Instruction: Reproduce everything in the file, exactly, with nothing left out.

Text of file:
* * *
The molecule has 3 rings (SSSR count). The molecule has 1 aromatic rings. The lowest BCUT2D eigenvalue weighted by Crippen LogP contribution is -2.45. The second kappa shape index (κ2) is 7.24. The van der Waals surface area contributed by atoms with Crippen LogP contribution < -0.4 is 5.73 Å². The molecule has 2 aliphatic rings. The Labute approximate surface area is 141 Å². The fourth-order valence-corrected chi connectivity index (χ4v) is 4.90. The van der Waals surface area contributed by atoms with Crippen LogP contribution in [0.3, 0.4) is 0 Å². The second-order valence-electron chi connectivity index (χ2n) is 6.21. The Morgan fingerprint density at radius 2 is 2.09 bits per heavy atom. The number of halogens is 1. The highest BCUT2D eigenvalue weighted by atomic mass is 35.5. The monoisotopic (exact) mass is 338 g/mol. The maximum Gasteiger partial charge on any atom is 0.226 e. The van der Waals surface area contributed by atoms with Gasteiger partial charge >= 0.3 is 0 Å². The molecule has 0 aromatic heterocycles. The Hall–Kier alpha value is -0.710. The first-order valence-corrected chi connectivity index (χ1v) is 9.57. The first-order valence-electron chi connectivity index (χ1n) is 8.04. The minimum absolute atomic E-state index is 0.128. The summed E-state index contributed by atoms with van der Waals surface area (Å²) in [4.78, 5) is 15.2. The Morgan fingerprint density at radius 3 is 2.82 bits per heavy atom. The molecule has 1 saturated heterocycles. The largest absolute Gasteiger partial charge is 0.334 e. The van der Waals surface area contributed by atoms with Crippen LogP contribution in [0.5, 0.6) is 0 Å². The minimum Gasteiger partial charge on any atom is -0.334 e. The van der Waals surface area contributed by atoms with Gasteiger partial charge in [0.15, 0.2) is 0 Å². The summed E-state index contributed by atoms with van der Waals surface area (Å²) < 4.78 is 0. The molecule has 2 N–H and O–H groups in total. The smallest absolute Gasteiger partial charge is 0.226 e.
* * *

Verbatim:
The molecule has 3 rings (SSSR count). The molecule has 1 aromatic rings. The lowest BCUT2D eigenvalue weighted by Crippen LogP contribution is -2.45. The second kappa shape index (κ2) is 7.24. The van der Waals surface area contributed by atoms with Crippen LogP contribution < -0.4 is 5.73 Å². The molecule has 2 aliphatic rings. The Labute approximate surface area is 141 Å². The fourth-order valence-corrected chi connectivity index (χ4v) is 4.90. The van der Waals surface area contributed by atoms with Crippen LogP contribution in [0.3, 0.4) is 0 Å². The second-order valence-electron chi connectivity index (χ2n) is 6.21. The Morgan fingerprint density at radius 2 is 2.09 bits per heavy atom. The number of halogens is 1. The highest BCUT2D eigenvalue weighted by atomic mass is 35.5. The monoisotopic (exact) mass is 338 g/mol. The maximum Gasteiger partial charge on any atom is 0.226 e. The van der Waals surface area contributed by atoms with Gasteiger partial charge >= 0.3 is 0 Å². The molecule has 0 aromatic heterocycles. The Hall–Kier alpha value is -0.710. The first-order valence-corrected chi connectivity index (χ1v) is 9.57. The first-order valence-electron chi connectivity index (χ1n) is 8.04. The minimum absolute atomic E-state index is 0.128. The summed E-state index contributed by atoms with van der Waals surface area (Å²) in [4.78, 5) is 15.2. The Morgan fingerprint density at radius 3 is 2.82 bits per heavy atom. The molecule has 1 saturated heterocycles. The largest absolute Gasteiger partial charge is 0.334 e. The van der Waals surface area contributed by atoms with Crippen LogP contribution in [0.5, 0.6) is 0 Å². The minimum Gasteiger partial charge on any atom is -0.334 e. The van der Waals surface area contributed by atoms with Gasteiger partial charge in [0.15, 0.2) is 0 Å². The summed E-state index contributed by atoms with van der Waals surface area (Å²) < 4.78 is 0. The molecule has 2 N–H and O–H groups in total. The smallest absolute Gasteiger partial charge is 0.226 e.